In consequence, the willingness to trust proved very shallow from the RFMF’s standpoint and it will have to be deepened before there is genuine confidence between and amongst Fiji and the three ANZUS powers.

The second critical consideration for the RFMF is the new relationships it has built up over the years of its defence isolation from its traditional partners.

As Lieutenant-Colonel Qiliho noted to the US delegation, “the RFMF has moved on” and established defence ties with other military forces including China, India, Malaysia, South Korea and Russia.

He added that these are “friendships we do value as they’ve come on board in the last eight years and we’ll never sever those ties’’.

Both these considerations – trust and new friends – will have to be balanced if military relations Fiji and the three ANZUS powers are to be re-engaged effectively.

Achieving a new equilibrium, however, will not be an entirely one-sided exercise. Both ends of the scale have to be balanced to secure real stability.

Given that the three delegations have sought the re-engagement, it is up to the ANZUS powers to make the initial adjustments towards finding a new balance close to the pre-2006 defence relationships.

For Fiji’s part, the “here” of which Lieutenant-Colonel Qiliho spoke when he said, “ We are here to start all over again” is not entirely new ground.

There are aspects of the older relationships that carry over and will have to be considered by the RFMF as it makes its own evaluation on a new balance for the military re-engagement.

Training was the principal area mentioned publicly with regard to the sort of help that could prove useful for confidence building.   This was an essential element of the pre-2006 defence ties based on common experience and practice.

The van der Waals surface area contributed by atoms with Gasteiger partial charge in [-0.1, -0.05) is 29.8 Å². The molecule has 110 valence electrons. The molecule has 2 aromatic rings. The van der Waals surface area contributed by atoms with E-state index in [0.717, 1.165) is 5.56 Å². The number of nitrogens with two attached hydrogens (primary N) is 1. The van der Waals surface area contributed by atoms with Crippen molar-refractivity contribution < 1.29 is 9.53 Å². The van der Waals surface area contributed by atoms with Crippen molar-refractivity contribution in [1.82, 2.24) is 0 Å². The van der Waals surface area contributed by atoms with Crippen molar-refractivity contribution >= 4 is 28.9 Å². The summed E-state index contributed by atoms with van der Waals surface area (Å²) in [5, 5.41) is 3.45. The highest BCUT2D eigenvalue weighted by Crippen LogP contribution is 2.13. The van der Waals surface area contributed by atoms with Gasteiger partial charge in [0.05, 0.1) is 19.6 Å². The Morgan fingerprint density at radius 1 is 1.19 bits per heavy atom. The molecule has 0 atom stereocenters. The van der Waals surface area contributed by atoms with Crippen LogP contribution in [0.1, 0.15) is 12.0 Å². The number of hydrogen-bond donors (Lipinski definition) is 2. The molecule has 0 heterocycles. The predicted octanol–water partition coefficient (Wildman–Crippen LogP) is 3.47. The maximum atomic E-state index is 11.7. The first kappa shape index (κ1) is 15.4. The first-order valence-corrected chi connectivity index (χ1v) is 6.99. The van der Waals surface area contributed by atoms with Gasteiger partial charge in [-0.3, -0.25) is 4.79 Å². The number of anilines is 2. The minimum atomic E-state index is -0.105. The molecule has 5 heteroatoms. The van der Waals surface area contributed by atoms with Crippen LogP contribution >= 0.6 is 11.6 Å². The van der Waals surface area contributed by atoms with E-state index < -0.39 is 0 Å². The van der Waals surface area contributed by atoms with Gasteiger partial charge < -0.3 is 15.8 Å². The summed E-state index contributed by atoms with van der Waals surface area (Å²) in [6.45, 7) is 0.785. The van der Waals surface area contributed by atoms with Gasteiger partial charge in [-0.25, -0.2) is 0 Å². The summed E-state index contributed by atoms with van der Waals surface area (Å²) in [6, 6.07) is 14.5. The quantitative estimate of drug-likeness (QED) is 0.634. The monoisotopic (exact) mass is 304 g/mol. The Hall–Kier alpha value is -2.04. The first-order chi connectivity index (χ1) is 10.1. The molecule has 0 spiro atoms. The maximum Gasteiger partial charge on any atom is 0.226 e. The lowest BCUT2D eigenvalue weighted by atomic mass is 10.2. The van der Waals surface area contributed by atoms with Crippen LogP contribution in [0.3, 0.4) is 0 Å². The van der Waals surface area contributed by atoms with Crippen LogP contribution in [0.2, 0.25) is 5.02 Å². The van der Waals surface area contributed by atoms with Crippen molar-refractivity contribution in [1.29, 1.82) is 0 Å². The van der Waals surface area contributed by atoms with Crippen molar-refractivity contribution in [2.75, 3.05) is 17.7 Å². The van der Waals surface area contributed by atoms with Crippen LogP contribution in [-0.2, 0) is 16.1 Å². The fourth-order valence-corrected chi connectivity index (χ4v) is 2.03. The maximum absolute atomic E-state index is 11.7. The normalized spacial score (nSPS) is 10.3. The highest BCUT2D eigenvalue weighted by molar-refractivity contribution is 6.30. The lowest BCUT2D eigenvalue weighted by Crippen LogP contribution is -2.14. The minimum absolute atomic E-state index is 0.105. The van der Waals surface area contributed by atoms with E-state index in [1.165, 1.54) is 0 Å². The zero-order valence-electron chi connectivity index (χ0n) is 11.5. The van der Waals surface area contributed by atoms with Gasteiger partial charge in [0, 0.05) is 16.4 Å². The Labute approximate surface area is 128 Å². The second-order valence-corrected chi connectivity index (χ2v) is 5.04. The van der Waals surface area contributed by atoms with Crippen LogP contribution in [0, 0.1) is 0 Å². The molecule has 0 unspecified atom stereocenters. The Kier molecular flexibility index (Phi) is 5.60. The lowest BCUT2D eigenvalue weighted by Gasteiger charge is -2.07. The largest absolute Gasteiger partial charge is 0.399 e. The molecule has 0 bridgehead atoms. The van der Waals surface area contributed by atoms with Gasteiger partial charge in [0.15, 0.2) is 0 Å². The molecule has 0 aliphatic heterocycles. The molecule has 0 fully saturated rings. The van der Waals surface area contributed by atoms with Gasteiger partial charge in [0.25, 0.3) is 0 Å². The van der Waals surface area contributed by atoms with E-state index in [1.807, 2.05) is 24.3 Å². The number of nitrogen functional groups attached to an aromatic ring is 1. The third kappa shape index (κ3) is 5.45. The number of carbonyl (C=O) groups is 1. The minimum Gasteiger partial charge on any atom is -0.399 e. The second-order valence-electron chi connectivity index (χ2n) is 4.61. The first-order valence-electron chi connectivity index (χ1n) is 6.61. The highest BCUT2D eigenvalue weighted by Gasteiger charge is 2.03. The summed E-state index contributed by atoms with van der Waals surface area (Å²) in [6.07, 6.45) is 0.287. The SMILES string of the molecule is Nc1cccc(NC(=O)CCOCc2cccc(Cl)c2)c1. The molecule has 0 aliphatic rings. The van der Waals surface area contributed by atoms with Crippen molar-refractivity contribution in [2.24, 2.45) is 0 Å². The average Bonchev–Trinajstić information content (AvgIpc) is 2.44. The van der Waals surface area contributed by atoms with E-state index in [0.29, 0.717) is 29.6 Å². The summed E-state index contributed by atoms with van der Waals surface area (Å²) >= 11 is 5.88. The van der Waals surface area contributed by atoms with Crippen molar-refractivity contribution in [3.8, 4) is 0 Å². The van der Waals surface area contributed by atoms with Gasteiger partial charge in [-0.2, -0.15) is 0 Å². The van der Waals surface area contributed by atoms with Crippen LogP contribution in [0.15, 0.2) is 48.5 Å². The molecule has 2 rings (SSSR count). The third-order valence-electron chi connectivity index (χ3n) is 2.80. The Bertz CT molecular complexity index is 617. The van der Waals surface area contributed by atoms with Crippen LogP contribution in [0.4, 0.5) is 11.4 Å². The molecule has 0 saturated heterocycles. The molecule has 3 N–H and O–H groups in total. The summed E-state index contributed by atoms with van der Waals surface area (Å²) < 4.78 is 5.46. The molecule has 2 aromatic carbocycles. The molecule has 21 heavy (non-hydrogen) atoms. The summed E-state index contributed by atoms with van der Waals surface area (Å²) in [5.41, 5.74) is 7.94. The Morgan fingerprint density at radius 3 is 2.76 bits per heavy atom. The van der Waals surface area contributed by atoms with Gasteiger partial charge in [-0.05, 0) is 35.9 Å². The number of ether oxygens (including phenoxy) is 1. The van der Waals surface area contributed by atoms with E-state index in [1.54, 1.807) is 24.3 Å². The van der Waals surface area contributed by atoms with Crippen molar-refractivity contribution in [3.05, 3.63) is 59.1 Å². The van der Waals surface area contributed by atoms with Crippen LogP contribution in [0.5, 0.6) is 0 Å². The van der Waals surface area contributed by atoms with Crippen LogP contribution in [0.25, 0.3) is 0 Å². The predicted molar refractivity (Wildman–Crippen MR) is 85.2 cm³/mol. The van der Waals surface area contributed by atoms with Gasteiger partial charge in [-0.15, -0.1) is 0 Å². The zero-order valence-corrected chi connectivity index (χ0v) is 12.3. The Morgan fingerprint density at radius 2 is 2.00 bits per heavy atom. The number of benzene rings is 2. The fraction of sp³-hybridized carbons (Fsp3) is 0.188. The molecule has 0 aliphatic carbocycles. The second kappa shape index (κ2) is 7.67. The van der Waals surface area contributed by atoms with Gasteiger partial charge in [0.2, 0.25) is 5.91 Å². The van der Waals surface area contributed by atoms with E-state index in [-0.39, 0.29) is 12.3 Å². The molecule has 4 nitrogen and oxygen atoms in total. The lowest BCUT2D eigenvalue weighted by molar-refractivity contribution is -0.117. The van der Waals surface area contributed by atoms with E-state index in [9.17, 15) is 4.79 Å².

Intelligence sharing has been an important focus for co-operation in the past and one that continued some extent even during the period of sanctions because of its importance to all countries in the region.

However, this area will be caught up with issues of trust as well as the general problem of the regional architecture since Fiji’s relationship with the Pacific Islands Forum is in doubt.

Just what would or could replace information sharing through the PIF’s Regional Security Committee and related mechanisms may not be resolved for some time.

Equipment and materiel was not visibly on the table for the three delegations but the topic will have to be at some point.

This bears the important issue of inter-operability of the RFMF in the field with peacekeeping and at home in the cost of maintaining its own inventory of equipment.

The three delegations have now departed leaving much to consider over the Christmas break and into the new year.

The new geo-politics of the Asia-Pacific century guarantee that the traditional pattern of pre-2006 relations will not be restored in its entirety.

But, whether the ANZUS approaches toward re-engagement will restore a more Westward leaning military orientation will depend on how quickly and thoroughly levels of trust can be rebuilt.

 

Feedback:newsroom@fijisun.com.fj